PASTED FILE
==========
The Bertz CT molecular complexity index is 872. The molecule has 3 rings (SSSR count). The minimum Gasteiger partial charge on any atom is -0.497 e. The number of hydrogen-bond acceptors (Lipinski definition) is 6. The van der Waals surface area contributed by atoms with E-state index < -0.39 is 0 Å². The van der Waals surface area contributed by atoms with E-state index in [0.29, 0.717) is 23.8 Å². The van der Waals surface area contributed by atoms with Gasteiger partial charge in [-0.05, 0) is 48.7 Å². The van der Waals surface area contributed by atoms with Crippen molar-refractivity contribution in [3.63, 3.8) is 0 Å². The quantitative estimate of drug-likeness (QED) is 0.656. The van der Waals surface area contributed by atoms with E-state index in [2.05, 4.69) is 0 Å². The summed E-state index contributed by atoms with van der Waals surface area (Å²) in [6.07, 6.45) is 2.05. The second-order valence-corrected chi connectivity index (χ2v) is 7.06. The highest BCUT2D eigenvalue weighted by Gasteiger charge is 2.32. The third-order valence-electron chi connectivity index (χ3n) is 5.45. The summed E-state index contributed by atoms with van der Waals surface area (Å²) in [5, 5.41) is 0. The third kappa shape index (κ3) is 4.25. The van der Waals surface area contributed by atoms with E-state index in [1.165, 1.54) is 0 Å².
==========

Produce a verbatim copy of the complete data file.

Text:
The Bertz CT molecular complexity index is 872. The molecule has 3 rings (SSSR count). The minimum Gasteiger partial charge on any atom is -0.497 e. The number of hydrogen-bond acceptors (Lipinski definition) is 6. The van der Waals surface area contributed by atoms with E-state index < -0.39 is 0 Å². The van der Waals surface area contributed by atoms with E-state index in [0.29, 0.717) is 23.8 Å². The van der Waals surface area contributed by atoms with Gasteiger partial charge in [-0.05, 0) is 48.7 Å². The van der Waals surface area contributed by atoms with Crippen molar-refractivity contribution in [3.63, 3.8) is 0 Å². The quantitative estimate of drug-likeness (QED) is 0.656. The van der Waals surface area contributed by atoms with E-state index in [2.05, 4.69) is 0 Å². The summed E-state index contributed by atoms with van der Waals surface area (Å²) in [6.07, 6.45) is 2.05. The second-order valence-corrected chi connectivity index (χ2v) is 7.06. The highest BCUT2D eigenvalue weighted by Gasteiger charge is 2.32. The third-order valence-electron chi connectivity index (χ3n) is 5.45. The summed E-state index contributed by atoms with van der Waals surface area (Å²) in [5, 5.41) is 0. The third kappa shape index (κ3) is 4.25. The van der Waals surface area contributed by atoms with E-state index in [1.165, 1.54) is 0 Å².